- lay off the 10 people who have the lowest performance evaluations?
- You’re asked to establish a dress code. Would you
- ask employees to use their best judgment?
- create a detailed dress code highlighting what is proper and improper?
- You need to monitor employees during work hours. Would you
- not monitor them because they are professionals and you trust them?
- install a program monitoring their Web usage to ensure that they are spending work hours actually doing work?
- You’re preparing performance appraisals. Would you
- evaluate people on the basis of their behaviors?
- evaluate people on the basis of the results (numerical sales figures, etc.)?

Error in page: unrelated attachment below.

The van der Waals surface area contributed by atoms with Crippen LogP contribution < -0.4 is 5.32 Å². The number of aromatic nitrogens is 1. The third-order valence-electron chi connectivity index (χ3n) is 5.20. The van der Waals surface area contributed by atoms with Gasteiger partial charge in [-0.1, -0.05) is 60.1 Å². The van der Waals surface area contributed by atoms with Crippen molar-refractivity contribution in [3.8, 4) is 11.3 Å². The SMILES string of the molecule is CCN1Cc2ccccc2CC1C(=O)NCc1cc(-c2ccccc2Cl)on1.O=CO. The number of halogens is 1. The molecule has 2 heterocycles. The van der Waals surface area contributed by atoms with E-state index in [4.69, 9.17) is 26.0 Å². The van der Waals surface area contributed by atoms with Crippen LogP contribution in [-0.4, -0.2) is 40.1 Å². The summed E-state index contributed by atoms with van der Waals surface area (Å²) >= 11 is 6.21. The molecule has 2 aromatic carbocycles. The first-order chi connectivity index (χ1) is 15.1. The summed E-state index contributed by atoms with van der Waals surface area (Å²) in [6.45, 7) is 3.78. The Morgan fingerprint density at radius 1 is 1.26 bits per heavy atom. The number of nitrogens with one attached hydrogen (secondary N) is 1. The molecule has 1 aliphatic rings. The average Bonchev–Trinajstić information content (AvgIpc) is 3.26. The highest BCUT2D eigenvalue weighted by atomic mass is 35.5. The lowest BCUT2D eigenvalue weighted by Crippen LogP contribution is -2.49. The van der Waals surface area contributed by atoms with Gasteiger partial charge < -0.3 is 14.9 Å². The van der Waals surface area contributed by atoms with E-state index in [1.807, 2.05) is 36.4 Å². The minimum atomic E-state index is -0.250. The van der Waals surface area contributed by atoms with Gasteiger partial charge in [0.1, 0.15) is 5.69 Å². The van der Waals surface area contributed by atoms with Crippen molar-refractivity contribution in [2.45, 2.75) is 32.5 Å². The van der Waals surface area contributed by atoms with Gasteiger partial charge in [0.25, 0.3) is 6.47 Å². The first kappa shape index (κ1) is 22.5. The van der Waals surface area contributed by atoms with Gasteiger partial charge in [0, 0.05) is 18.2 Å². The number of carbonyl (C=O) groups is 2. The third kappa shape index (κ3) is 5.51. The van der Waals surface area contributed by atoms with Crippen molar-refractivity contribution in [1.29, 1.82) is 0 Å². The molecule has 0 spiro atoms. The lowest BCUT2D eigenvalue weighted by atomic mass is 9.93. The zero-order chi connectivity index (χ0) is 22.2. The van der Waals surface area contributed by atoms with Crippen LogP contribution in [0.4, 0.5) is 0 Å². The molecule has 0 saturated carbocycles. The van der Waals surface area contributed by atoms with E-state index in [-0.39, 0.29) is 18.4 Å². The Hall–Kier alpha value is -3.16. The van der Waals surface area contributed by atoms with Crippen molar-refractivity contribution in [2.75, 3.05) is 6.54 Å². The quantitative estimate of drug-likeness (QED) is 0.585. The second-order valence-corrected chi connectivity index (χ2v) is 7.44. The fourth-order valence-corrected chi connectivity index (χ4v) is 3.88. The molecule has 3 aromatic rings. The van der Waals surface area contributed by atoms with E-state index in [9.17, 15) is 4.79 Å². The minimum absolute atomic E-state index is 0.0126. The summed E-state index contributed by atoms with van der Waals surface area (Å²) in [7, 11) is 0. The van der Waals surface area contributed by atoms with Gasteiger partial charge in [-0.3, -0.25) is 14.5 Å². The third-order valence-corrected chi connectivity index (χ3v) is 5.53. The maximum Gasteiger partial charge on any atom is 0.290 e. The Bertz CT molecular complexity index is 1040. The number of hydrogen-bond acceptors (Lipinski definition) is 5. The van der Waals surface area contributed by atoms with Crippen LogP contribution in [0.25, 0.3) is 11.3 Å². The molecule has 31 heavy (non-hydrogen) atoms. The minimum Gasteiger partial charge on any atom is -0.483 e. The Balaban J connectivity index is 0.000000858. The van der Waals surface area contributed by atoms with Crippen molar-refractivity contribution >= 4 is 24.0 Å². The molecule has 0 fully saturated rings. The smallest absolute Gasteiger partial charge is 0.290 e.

- Who will be promoted? Would you promote individuals based on
- objective performance?
A company’s building, layout of employee offices, and other workspaces communicate important messages about a company’s culture. For example, visitors walking into the Nike campus in Beaverton, Oregon, can witness firsthand some of the distinguishing characteristics of the company’s culture. The campus is set on 74 acres and boasts an artificial lake, walking trails, soccer fields, and cutting-edge fitness centers. The campus functions as a symbol of Nike’s values such as energy, physical fitness, an emphasis on quality, and a competitive orientation. In addition, at fitness centers on the Nike headquarters, only those using Nike shoes and apparel are allowed in. This sends a strong signal that loyalty is expected. The company’s devotion to athletes and their winning spirit are manifested in campus buildings named after famous athletes, photos of athletes hanging on the walls, and their statues dotting the campus (Capowski, 1993; Collins & Porras, 1996 Labich & Carvell, 1995; Mitchell, 2002).